In both his LinkedIn and LLBS profiles, Nelson lists his “B.Sc Accountancy” from Enugu State University of Technology (ESUT), his ESUT “BUSINESS SCHOOL Certificate in Strategic Resources and Personnel Re-Positioning for Coping with Economy in Recession and Transition,” and his being “Trained by Fela Durotoye (VIP Consult)” as his only qualifications.
Several other names that appear on the “Advisory Board, Faculty and Lead Instructors” page of Learn to Live Business School’s site have “Dr.” prefixed to them even when they don’t claim to have earned a PhD. Maybe they became “Drs” the same way Adesina just did.
This is worse than a diploma mill scam. It’s a multiplex dupery. It would be interesting to know how much Adesina paid for this “honor from across the seas.”
Adesina said he “never thought” he “would ever have the appellation ‘Dr’” to his name. He may if he earns a legitimate doctorate in the future. Being younger than 60 years, he is still too young to give up getting a doctorate. In my university here in the United States, I have taught students in their late 60s and early 70s who retired as successful CEOs of Fortune 500 companies.
In fact, an 81-year-old man graduated from my university this month with a bachelor’s degree. That’s why Hausa people say “Gemu baya hana ilimi,” that is, a beard (symbolizing advanced age) does not impede the acquisition of knowledge.
If Adesina had any shame, he would never prefix “Dr.” to his name simply because Learn to Live Business School (which doesn’t even claim to award bachelor’s degrees) gave him a fraudulent honorary doctorate. Apart from the fact that his honorary doctorate is from an illegitimate institution that has no power to award degrees in Nigeria and in the UK, only people who have earned a PhD, a DPhil, an S.J.D. or J.S.D. (i.e., the Doctor of the Science of Law), an Ed.D., a medical degree, or other earned professional doctorates can legitimately prefix “Dr.” to their names.
The tradition in many universities worldwide is to insist that recipients of honorary doctoral degrees bear their titles post-nominally, that is, after their names. Example: Femi Adesina, LLD h.c. (“h.c.” stands for honoris causa) but NOT “Dr. Femi Adesina” and certainly not “Dr. Femi Adesina, LLD h.c.”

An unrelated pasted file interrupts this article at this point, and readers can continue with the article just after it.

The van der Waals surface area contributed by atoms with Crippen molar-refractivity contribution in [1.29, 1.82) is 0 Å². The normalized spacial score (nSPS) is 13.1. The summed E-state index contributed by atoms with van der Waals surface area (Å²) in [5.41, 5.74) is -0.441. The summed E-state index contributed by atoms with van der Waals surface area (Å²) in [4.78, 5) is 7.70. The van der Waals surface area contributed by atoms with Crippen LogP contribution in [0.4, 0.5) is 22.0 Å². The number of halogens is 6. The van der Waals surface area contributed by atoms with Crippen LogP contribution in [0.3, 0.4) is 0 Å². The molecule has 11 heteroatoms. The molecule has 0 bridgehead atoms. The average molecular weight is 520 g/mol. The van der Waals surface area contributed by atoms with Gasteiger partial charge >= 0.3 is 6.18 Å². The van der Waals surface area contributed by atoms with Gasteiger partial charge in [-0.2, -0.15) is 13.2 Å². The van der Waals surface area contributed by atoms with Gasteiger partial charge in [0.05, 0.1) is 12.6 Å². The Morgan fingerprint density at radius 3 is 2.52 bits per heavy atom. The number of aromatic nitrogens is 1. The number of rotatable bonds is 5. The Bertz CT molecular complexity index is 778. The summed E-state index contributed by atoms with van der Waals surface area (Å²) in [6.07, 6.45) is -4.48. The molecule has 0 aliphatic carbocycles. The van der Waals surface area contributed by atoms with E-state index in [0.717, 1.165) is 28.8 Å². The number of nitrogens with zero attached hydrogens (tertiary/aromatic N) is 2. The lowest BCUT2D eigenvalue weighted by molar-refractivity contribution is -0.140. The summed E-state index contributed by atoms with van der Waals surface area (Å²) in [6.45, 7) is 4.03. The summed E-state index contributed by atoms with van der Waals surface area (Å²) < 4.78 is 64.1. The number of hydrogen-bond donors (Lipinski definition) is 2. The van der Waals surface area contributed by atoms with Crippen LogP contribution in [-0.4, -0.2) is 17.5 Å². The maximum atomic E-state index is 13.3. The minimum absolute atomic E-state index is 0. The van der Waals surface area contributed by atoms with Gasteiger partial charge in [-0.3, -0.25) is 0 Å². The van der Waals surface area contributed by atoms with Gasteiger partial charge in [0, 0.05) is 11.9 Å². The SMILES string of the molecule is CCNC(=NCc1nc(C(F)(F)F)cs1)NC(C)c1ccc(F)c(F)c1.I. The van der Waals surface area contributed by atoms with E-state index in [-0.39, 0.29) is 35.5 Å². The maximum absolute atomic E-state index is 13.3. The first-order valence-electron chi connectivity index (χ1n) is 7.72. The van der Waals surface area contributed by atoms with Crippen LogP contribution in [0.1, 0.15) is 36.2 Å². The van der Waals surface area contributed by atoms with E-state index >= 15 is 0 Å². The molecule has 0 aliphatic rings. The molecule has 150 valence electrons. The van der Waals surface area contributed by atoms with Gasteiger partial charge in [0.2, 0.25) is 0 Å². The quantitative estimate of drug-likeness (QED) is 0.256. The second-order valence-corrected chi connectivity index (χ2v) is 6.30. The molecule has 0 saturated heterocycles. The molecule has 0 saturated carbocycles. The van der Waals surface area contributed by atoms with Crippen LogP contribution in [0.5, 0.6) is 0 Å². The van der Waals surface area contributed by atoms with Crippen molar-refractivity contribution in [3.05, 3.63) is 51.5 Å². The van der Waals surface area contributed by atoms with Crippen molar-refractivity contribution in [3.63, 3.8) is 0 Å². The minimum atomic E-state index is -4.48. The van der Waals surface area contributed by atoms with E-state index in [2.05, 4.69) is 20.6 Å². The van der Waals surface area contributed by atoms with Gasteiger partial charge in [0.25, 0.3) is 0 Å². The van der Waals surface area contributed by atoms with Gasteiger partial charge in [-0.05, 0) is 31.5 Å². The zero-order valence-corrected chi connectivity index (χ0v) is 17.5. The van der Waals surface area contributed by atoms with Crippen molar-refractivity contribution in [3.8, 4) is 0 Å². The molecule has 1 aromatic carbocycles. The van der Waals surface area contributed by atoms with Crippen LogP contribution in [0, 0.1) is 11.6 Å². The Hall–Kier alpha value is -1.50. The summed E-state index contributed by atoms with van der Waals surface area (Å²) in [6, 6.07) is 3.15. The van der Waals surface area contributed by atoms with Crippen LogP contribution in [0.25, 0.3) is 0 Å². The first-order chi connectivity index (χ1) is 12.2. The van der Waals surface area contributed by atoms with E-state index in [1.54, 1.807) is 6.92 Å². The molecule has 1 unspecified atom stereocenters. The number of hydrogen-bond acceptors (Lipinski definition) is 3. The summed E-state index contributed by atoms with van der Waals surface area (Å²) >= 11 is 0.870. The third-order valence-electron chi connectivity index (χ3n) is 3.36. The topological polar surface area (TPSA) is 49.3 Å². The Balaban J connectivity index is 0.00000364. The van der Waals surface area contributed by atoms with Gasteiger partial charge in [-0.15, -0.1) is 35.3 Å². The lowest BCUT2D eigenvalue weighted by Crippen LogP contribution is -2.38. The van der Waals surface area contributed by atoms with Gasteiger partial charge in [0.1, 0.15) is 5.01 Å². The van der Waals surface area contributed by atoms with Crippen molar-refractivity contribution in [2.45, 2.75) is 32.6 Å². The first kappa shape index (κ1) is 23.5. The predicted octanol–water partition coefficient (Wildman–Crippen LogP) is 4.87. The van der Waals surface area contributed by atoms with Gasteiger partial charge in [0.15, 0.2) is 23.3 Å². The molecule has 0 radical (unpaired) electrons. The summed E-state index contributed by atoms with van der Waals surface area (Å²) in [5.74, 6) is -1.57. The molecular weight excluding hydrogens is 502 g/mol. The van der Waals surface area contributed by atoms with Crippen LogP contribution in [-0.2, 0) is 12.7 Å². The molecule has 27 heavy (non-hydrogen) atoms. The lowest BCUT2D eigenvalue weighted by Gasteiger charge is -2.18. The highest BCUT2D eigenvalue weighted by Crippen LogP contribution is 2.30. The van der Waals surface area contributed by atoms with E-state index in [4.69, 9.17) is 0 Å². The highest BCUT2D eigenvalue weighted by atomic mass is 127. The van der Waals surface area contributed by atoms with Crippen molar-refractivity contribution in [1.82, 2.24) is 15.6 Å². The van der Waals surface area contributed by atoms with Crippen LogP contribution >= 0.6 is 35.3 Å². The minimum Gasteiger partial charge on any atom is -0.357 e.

Of course, I am aware that there are many famous doctors who weren’t actually doctors. For instance, Benjamin Franklin, one of America’s Founding Fathers who is known to most of us as that man whose face graces the American 100-dollar bill, insisted on being called “Dr. Franklin” even though he only had honorary doctoral degrees.
Maya Angelou, the prolific and well-regarded African-American poet, was another well-known personage who insisted on being addressed as “Dr. Angelou” on account of the honorary doctorates many universities awarded her. Angelou didn’t even have a bachelor’s degree, but she was deservedly appointed as the first Reynolds Professor of American Studies in 1982 at Wake Forest University on account of her prodigious and inimitable contributions to the world of literature.
Back home, Nnamdi Azikiwe, Nigeria’s first ceremonial president, was and is still addressed as a doctor even though he never earned a PhD, although he started and gave up doctoral studies at Columbia University. Tai Solarin was and still is addressed as a “Dr.” even though he never earned a PhD. Both Azikiwe and Solarin had multiple legitimate honorary doctorates from several universities.
Adesina doesn’t have the gravitas of the people whose names were unconventionally prefixed with “Dr.” even though they only had honorary doctorates. If the title means anything to him, he should enroll at a real university and earn it.
Fortunately, he has inspiration from his immediate family to achieve this. Many of his siblings are PhDs and professors. For example, Professor Olutayo Charles Adesina, a well-respected professor of history at the University of Ibadan, is his full sibling. I am sure he is embarrassed on Femi’s behalf. That’s such a sad way to depart from the seat of power.
*Kperogi is a Professor of Journalism and Emerging Media at Kennesaw State University, Georgia, United States, and a notable columnist